U.S. Route 4

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U.S. Route 4 marker

U.S. Route 4
Route information
Length: 249.84 mi[1] (402.08 km)
Existed: 1926[1] – present
Major junctions
West end: US 9 / US 20 near Albany, NY
  I-90 near Albany, NY
US 7 in Rutland, VT
I‑89 / I‑91 / US 5 in White River Junction, VT
I‑89 in Lebanon, NH
I‑93 / US 3 / US 202 in Concord, NH
East end: I‑95 / US 1 Byp. / NH 16 in Portsmouth, NH
Highway system

U.S. Route 4 (US 4) is a 253-mile (407 km) long United States highway that runs from East Greenbush, New York, in the west to Portsmouth, New Hampshire, in the east, traversing through Vermont.

In New York, US 4 is signed north–south to reflect its alignment in the state. In Vermont and New Hampshire, the route is signed east–west, the standard direction for even-numbered US highways.

Route description[edit]

US 4's western terminus at US 9 and US 20 in East Greenbush, New York, a suburb of Albany.
Lengths
  mi km
NY 79.75 128.32
VT 66.04 106.83
NH 106.83 171.90
Total 252.62 407.05

New York[edit]

In the state of New York, US 4 begins at the concurrency of US 9 and US 20 in East Greenbush. Heading northward, it has an interchange with I-90, continuing northward into Troy. In Troy, it passes by Hudson Valley Community College as well as the headquarters of the 42nd Infantry Division. US 4 then heads downhill, passing the historic South End Tavern as Burden Avenue, named for the historic Burden Iron Works. Later, US 4 assumes Fourth Street, which splits into parallel one-way streets (Third Street handles southbound traffic). Once through Troy's historic downtown, the streets meet and pass by the Green Island Bridge, later passing under the Collar City Bridge and into Lansingburgh.

After Lansingburgh, US 4 turns left to cross the Hudson River on the Troy-Waterford Bridge, entering Waterford, joining with NY 32 to head north together west of the Hudson. After Mechanicville, US 4 and NY 32 split, and US 4 passes by the Battle of Saratoga and the Saratoga National Cemetery. NY 32 joins again to pass through Schuylerville, after which US 4 splits off to cross the Hudson one last time.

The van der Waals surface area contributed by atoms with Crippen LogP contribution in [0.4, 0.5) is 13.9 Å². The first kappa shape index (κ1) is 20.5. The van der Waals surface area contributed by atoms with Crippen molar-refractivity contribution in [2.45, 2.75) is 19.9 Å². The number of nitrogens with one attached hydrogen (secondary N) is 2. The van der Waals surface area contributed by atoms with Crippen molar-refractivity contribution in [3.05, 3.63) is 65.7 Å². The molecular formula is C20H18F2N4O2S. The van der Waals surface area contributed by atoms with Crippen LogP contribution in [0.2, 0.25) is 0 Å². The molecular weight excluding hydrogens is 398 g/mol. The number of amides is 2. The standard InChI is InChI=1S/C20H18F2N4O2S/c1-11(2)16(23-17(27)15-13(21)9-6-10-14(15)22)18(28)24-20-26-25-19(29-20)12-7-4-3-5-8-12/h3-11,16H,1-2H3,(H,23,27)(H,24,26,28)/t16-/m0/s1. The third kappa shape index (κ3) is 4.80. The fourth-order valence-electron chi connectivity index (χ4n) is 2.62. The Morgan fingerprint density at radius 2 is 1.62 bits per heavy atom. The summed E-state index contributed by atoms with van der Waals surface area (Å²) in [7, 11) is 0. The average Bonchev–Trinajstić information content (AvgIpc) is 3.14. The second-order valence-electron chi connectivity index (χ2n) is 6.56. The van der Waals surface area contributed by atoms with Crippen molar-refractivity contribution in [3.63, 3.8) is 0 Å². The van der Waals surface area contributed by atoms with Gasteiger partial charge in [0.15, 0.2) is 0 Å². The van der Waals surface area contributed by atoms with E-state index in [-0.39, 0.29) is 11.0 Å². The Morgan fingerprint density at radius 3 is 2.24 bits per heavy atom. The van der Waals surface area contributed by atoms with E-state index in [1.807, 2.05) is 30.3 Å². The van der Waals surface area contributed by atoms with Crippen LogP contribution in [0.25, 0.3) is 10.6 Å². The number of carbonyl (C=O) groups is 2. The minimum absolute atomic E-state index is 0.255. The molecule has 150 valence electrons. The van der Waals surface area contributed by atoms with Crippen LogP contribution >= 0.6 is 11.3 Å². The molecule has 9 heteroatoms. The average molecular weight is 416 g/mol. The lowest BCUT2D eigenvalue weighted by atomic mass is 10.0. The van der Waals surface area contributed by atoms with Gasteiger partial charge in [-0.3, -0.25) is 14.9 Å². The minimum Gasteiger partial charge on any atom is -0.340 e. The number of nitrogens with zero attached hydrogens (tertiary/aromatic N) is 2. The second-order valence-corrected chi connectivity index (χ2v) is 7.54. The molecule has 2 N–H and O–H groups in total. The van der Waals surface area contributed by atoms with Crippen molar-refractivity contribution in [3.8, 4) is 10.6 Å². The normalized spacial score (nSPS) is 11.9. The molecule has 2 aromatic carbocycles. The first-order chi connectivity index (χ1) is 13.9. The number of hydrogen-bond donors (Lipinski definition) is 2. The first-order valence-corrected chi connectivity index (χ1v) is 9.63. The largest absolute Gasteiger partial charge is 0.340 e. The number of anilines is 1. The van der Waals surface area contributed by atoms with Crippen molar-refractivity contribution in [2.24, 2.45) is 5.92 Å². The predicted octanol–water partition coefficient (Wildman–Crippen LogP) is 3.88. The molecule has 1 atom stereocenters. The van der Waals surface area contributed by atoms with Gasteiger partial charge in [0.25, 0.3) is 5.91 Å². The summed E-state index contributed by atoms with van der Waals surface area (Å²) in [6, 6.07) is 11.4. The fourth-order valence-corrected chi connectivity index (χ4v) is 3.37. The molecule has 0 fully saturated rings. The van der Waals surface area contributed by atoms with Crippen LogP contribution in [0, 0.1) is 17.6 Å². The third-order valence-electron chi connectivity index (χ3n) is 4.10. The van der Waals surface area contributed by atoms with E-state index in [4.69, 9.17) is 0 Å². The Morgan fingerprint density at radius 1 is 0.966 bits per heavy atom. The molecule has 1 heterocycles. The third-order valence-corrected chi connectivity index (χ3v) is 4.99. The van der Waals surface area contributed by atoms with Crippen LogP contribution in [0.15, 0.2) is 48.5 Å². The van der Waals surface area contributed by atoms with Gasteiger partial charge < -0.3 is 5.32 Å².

Running parallel to the Champlain Canal, US 4 passes through villages including Fort Edward, Hudson Falls, Fort Ann and Whitehall. After a concurrency with NY 22, US 4 heads eastward into Vermont.

Vermont[edit]

In the state of Vermont, US 4 immediately becomes a four-lane divided expressway. The historic routing of US 4 runs nearby as VT 4A, which later becomes Business US 4 as it enters Rutland. South of Rutland, US 4 meets US 7 and overlaps it into downtown, meeting the east end of its business route. East of Rutland, US 4 is a two-lane highway, meandering through the Green Mountains, passing by Killington, going through Woodstock and Quechee, crossing the Quechee Gorge, and meeting US 5, I-89, and I-91 at White River Junction. Crossing the Connecticut River, US 4 enters New Hampshire.

New Hampshire[edit]

In the state of New Hampshire, US 4 passes through Lebanon, meeting I-89 again. It then heads southeast to Boscawen, where it briefly overlaps US 3 before joining I-93 into Concord. Turning east, US 4 briefly overlaps I-393 and for a longer stretch with US 202. Passing through Durham, US 4 joins the Spaulding Turnpike at Dover Point and travels southeast to its eastern terminus in Portsmouth at the Portsmouth Traffic Circle.

History[edit]

Prior to being designated US 4, the road from Whitehall, New York eastward through Vermont was New England Interstate Route 13 (NE-13). From the Vermont-New Hampshire state line to Franklin, New Hampshire, it was the eastern extension of NE-14. From Franklin to Concord, New Hampshire it used NE-6 (now US 3), and from Concord to Northwood, New Hampshire it used NE-9 (now NH-9). Between Northwood and Dover, New Hampshire, it used a road that was previously not numbered. From Dover to its eastern terminus at Portsmouth, New Hampshire, the road used to be known as NE-16 (now NH-16).

History of termini[edit]

1926-1930: Glens Falls, New York at the point where US 9 split into US 9W and 9E, to Portsmouth, New Hampshire.
1930–: East Greenbush, New York, following former US 9E, through its former west terminus, to Portsmouth, New Hampshire.

See also[edit]

Bannered routes[edit]

Related routes[edit]

External links[edit]

References[edit]

  1. ^ a b US Highways From US 1 to US 830 Robert V. Droz.